Setting up User Access in Windows NT

With a computer on your network running Windows NT, all of the users on other computers on the network will not necessarily be able to access the shared drives on the NT computer. NT also requires that each user requiring access ave a valid logon on the NT computer as well.

One way to resolve this is to allow Guest access to the NT computer and Windows XP Home sets up this access by default so as to make everything appear as similar as possible to what you have with Windows 95-ME. This may be all that you need to do with a home network of two computers but if that's all that you have then you're unlikely to be running NT. With NT you are probably looking for more security across the network than this in the first place.

What you need to do is to sign on to the NT computer with Administrator access and then go into Administrative Tools and open the User Manager. You can now define user names and passwords for each of the users that you expect will want to access this computer from the other computers on the network. You do this by selecting New User from the User menu and then entering the username that they will use to log in, their full name and description are optional to help you keep track of who the username belongs to but you must enter a password. You can also decide whether the user must change the password the first time they access the NT computer, may never change the password, and whether the password will expire after a period of time.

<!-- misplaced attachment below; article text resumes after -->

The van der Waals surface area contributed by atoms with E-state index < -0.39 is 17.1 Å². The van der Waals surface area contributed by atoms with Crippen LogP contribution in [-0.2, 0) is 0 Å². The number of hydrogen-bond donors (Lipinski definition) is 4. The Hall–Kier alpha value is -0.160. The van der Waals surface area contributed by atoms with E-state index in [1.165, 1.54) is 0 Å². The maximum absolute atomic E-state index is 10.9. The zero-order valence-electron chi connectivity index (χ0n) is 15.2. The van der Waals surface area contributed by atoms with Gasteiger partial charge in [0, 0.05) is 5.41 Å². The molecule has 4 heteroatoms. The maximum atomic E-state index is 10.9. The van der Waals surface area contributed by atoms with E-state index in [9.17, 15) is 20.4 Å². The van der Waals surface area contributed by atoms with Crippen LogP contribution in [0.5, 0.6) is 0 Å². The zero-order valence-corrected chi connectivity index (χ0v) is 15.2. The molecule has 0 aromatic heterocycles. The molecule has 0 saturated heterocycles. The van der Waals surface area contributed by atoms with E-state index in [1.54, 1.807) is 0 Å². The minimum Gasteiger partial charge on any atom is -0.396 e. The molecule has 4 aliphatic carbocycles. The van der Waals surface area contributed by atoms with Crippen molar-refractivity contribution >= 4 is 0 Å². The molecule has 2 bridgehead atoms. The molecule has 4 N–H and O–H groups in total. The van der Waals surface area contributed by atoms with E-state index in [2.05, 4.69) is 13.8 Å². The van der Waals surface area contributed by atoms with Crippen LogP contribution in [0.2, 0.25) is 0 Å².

If the user needs more than ordinary user access to the shared drives on the NT computer then you can use the Groups option to assign their username to all of the necessary groups. If they need to be able to access the computer from a remote location then you can also grant them dial-in access (but don't do this unless it is absolutely necessary).

To access the network, users on the other computers on the network have to enter a network username. Depending on the operating system that they are using, they may or may not need to enter a password as well. They will need to have the same username defined on the NT computer in order to be able to access the shared drives. The password may be the same or it may not, in either case they will have to enter the password for the NT computer in order to gain access to the NT shared drives. They will need to do this the first time that they attempt to access a shared drive on the NT computer after starting their networked session.

Windows 95-ME allows the user to select a checkbox when entering this password requesting that their computer remember this password for them so that they wont need to enter it on future occasions. There is nothing that you can do to stop them from selecting this option but what they will find on future occasions is that they will always need to access the drives first through Network Neighborhood before accessing the drives from the network option in any of the drive lists in Open or Save As dialogs as the drive lists will not pick up the saved password when requesting access and they will not ask for the password either so they will get an access denied message. The only way to correct this is for them to log off and log back on then access a drive on the NT computer via Network Neighborhood before trying to access it via a drive list.


This article written by Stephen Chapman, Felgall Pty Ltd.

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